The staging and format of the GOP debates thus far is robbing viewers of substantive dialogue and will pose a long-term problem for the Republican Party. I have a prescription.
First, 60 seconds is not enough time to address the serious problems we face, and 30 seconds is insufficient to offer a rebuttal to another candidate's plan. Moreover, when complex issues are reduced to sound bites in front of a live audience, there is a natural tendency to solicit the crowd's instantaneous response. Trouble is, when the audience reacts inappropriately, an impression is formed of both the candidates and their supporters that may turn off voters needed to win a general election.
In this month's debate at the Reagan Library, the mention by moderator Brian Williams of the number of individuals executed on Texas Gov. Rick Perry's watch received thunderous applause even before Perry started his response to the question.
Five days later, at a debate in Tampa, Fla., CNN's Wolf Blitzer posed a hypothetical question to Texas Rep. Ron Paul about a man who shows up in an ER with a catastrophic injury and no health insurance. Audience members shouted that the patient should be left to die. And last week in Orlando, some in the audience booed a soldier who asked the candidates, via video, for their positions on the repeal of "don't ask, don't tell."
The debates have been good spectacle, but not all that valuable. The cheapening of the process makes it difficult for candidates who wish to offer substance to emerge on a crowded stage. This week I asked former Utah Gov. Jon Huntsman what it feels like to participate when the subject matter strays.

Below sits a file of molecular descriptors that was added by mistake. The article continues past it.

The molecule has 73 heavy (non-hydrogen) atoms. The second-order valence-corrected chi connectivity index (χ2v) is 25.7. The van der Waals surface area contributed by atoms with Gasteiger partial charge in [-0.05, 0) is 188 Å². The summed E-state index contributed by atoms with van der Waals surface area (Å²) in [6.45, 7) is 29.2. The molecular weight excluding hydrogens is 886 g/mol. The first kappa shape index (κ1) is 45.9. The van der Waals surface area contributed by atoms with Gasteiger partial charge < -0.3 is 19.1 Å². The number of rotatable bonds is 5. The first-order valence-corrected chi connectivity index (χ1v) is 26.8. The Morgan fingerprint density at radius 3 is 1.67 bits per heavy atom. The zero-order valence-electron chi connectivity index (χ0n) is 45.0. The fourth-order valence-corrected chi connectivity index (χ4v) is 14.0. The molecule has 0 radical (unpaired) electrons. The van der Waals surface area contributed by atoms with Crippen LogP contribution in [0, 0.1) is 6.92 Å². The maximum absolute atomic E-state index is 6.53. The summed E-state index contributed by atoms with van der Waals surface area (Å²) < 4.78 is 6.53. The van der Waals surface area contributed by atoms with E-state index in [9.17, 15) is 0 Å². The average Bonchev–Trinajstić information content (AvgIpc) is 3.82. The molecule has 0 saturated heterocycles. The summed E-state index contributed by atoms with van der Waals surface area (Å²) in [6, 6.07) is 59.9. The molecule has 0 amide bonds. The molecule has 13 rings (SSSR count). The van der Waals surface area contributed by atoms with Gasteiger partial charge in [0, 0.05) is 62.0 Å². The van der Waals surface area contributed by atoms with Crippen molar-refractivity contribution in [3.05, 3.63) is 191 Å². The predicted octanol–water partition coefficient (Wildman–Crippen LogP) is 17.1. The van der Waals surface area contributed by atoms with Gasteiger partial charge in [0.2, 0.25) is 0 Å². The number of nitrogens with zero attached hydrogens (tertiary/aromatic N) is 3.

"Here is the deal that becomes very frustrating," Huntsman said. "You spend 15 minutes on vaccinations. You spend 15 minutes on what your book said and how you spin it . . . and I'm looking out at that camera thinking that 15 million folks are unemployed, millions and millions beyond who are so dispirited they have just given up trying. This nation has an economy that is sucking wind and we're wasting time on vaccines? It's all drama."
At Politico.com, veteran pundit Jeff Greenfield offered a list of proposals to improve debates:
Lose the live audiences and hold the debates in a TV studio.
Rely on journalists for the questions, not the public.
Do away with the videotaped candidate introductions and scene-setting taped packages that are better suited to Monday Night Football than a presidential debate.
In a conversation with me, Greenfield noted that there "wasn't a debate in the presidency - ever - until a radio debate in 1948 between Tom Dewey and Harold Stassen. And there wasn't a television debate until [Hubert] Humphrey and [John] Kennedy faced off in West Virginia. After 1960, we went three cycles without debates and now they're institutionalized, and on the whole, I think that is a good thing."
I like his proposal, but with a twist.
If the goal is to improve the level of discourse, and dampen the tendency toward posing, then why not an old-fashioned radio debate? Instead of debating under klieg lights, how about having the candidates in the same soundproof room, with extended time for responses to questions from individuals well-versed in the issues? It would be healthy to watch the debate without having to think about Michele Bachmann's acrylic French manicure or how Perry's shoulders fill his suit or who's wearing what color tie.
Such is the different perspective between radio and television that it's often been said that individuals who heard Richard Nixon debate Kennedy in 1960 believed Nixon won, while those who watched gave the debate victory to JFK. Maybe the 2012 race would benefit from more of a listening experience.
Ban the cameras and the crowds and just turn on the microphones. It's time to really listen to the candidates instead of being distracted by everything else.
Michael Smerconish is scheduled to interview President Obama at 1:40 p.m. Friday on 1210 AM and MSNBC.